Stage 4: Action

      When they have decided on a plan, the individual must then put it into action. This stage typically lasts for several months. In our example, the person would begin attending the gym regularly and overhauling their diet.

      Stage 4 is the stage at which the person’s desire for change becomes noticeable to family and friends. However, in truth, the change process began a long time ago. If someone you know seems to have suddenly changed their habits, it’s probably not so sudden after all! They will have progressed through Stages 1-3 first – you probably just didn’t know about it.

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      Stage 5: Maintenance

      After a few months in the Action stage, the individual will start to think about how they can maintain their changes, and make lifestyle adjustments accordingly. For instance, someone who has adopted the habit of regular workouts and a better diet will be vigilant against old triggers (such as eating junk food during a stressful time at work) and make a conscious decision to protect their new habits.

      Unless someone actively engages with Stage 5, their new habits are liable to come unstuck. Someone who has stuck to their new habits for many months – perhaps a year or longer – may enter Stage 6.

      Maintenance can be challenging because it entails coming up with a new set of habits to lock change in place. For instance, someone who is maintaining their new gym-going habit may have to start improving their budgeting skills in order to continue to afford their gym membership.

      Stage 6: Termination

      Not many people reach this stage, which is characterized by a complete commitment to the new habit and a certainty that they will never go back to their old ways. For example, someone may find it hard to imagine giving up their gym routine, and feel ill at the thought of eating junk food on a regular basis.

      However, for the majority of people, it’s normal to stay in the Maintenance period indefinitely. This is because it takes a long time for a new habit to become so automatic and natural that it sticks forever, with little effort. To use another example, an ex-smoker will often find it hard to resist the temptation to have “just one” cigarette even a year or so after quitting. It can take years for them to truly reach the Termination stage, at which point they are no more likely to smoke than a lifelong non-smoker.

      How long does each stage take?

      You should be aware that some people remain in the same stage for months or even years at a time. Understanding this model will help you be more patient with yourself when making a change. If you try to force yourself to jump from Contemplation to Maintenance, you’ll just end up frustrated. On the other hand, if you take a moment to assess where you are in the change process, you can adapt your approach.

      So if you need to make changes quickly and you are finding it hard to progress to the next stage, it’s probably time to get some professional help or adopt a new approach to forming habits.

      The limitations of this model

      The model is best applied when you decide in advance precisely what you want to achieve, and know exactly how you will measure it (e.g. number of times per week you go to the gym, or number of cigarettes smoked per day). Although the model has proven useful for many people, it does have limitations.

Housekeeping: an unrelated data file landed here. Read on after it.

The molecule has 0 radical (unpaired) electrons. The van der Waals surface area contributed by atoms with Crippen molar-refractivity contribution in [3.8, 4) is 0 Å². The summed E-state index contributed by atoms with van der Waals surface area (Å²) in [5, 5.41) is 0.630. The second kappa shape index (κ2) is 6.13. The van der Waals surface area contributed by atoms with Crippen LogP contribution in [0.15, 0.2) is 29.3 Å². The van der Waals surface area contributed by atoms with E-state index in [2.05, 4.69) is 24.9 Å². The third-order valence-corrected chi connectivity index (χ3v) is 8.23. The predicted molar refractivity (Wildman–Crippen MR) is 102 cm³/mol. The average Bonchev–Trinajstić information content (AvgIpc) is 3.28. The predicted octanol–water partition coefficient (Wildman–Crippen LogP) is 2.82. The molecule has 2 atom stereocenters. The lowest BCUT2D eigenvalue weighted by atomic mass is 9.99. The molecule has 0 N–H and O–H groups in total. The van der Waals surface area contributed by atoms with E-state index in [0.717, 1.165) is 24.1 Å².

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      Require the ability to set a realistic goal

      For a start, there are no surefire ways of assessing whereabouts in the process you are – you just have to be honest with yourself and use your own judgement. Second, it assumes that you are physically capable of making a change, whereas in fact you might either need to adjust your goals or seek professional help.

      If your goal isn’t realistic, it doesn’t matter whether you follow the stages – you still won’t get results. You need to decide for yourself whether your aims are reasonable.[6]

      Difficult to judge your progress

      The model also assumes that you are able to objectively measure your own successes and failures, which may not always be the case.[7] For instance, let’s suppose that you are trying to get into the habit of counting calories as part of your weight-loss efforts. However, even though you may think that you are recording your intake properly, you might be over or under-estimating.

      Research shows that most people think they are getting enough exercise and eating well, but in actual fact aren’t as healthy as they believe. The model doesn’t take this possibility into account, meaning that you could believe yourself to be in the Action stage yet aren’t seeing results. Therefore, if you are serious about making changes, it may be best to get some expert advice so that you can be sure the changes you are making really will make a positive difference.

      Conclusion

      The Stages Of Change Model can be a wonderful way to understand change in both yourself and others.

      While there’re some limitations in it, the Stages of Change Model helps to visualize how you go through changes so you know what to expect when you’re trying to change a habit or make some great changes in life.

      Start by identifying one of your bad habits. Where are you in the process? What could you do next to move forwards?

      Featured photo credit: Unsplash via unsplash.com

      Reference

      [1] Psych Central: Stages Of Change
      [2] Boston University School Of Public Health: The Transtheoretical Model (Stages Of Change)
      [3] Empowering Change: Stages of Change
      [4] Boston University School Of Public Health: The Transtheoretical Model (Stages Of Change)
      [5] Psychology Today: 5 Steps To Changing Any Behavior
      [6] The Transtheoretical Model: Limitations Of The Transtheoretical Model
      [7] Health Education Research: Transtheoretical Model & Stages Of Change: A Critique